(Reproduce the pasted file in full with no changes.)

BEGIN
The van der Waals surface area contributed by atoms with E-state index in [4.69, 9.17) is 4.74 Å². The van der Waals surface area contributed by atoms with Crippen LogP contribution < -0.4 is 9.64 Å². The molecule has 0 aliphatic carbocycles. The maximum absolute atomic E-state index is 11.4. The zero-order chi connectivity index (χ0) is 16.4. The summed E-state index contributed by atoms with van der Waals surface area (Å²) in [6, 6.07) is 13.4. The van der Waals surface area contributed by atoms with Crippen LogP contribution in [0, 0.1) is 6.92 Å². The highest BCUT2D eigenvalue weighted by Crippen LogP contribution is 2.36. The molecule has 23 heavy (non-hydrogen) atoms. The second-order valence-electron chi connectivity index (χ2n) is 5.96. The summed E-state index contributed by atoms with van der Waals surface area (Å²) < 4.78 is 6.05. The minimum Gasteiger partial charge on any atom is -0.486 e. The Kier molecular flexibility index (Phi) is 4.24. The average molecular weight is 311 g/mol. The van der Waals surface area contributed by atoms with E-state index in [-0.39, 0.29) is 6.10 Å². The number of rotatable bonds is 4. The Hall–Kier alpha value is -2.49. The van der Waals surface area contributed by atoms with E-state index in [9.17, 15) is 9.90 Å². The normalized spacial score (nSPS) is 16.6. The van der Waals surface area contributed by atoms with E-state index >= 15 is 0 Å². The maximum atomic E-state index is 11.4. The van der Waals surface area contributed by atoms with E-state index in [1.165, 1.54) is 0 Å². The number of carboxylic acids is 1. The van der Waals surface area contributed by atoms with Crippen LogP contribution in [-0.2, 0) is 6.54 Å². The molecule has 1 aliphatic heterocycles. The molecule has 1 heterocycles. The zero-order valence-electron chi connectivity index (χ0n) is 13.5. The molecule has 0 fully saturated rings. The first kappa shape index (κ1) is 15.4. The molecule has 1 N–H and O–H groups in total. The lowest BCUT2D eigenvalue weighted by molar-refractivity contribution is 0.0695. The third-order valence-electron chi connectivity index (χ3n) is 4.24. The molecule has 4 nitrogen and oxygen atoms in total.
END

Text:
The van der Waals surface area contributed by atoms with E-state index in [4.69, 9.17) is 4.74 Å². The van der Waals surface area contributed by atoms with Crippen LogP contribution < -0.4 is 9.64 Å². The molecule has 0 aliphatic carbocycles. The maximum absolute atomic E-state index is 11.4. The zero-order chi connectivity index (χ0) is 16.4. The summed E-state index contributed by atoms with van der Waals surface area (Å²) in [6, 6.07) is 13.4. The van der Waals surface area contributed by atoms with Crippen LogP contribution in [0, 0.1) is 6.92 Å². The highest BCUT2D eigenvalue weighted by Crippen LogP contribution is 2.36. The molecule has 23 heavy (non-hydrogen) atoms. The second-order valence-electron chi connectivity index (χ2n) is 5.96. The summed E-state index contributed by atoms with van der Waals surface area (Å²) < 4.78 is 6.05. The minimum Gasteiger partial charge on any atom is -0.486 e. The Kier molecular flexibility index (Phi) is 4.24. The average molecular weight is 311 g/mol. The van der Waals surface area contributed by atoms with E-state index in [-0.39, 0.29) is 6.10 Å². The number of rotatable bonds is 4. The Hall–Kier alpha value is -2.49. The van der Waals surface area contributed by atoms with E-state index in [9.17, 15) is 9.90 Å². The normalized spacial score (nSPS) is 16.6. The van der Waals surface area contributed by atoms with E-state index >= 15 is 0 Å². The maximum atomic E-state index is 11.4. The van der Waals surface area contributed by atoms with E-state index in [1.165, 1.54) is 0 Å². The number of carboxylic acids is 1. The van der Waals surface area contributed by atoms with Crippen LogP contribution in [-0.2, 0) is 6.54 Å². The molecule has 1 aliphatic heterocycles. The molecule has 1 heterocycles. The zero-order valence-electron chi connectivity index (χ0n) is 13.5. The molecule has 0 fully saturated rings. The first kappa shape index (κ1) is 15.4. The molecule has 1 N–H and O–H groups in total. The lowest BCUT2D eigenvalue weighted by molar-refractivity contribution is 0.0695. The third-order valence-electron chi connectivity index (χ3n) is 4.24. The molecule has 4 nitrogen and oxygen atoms in total.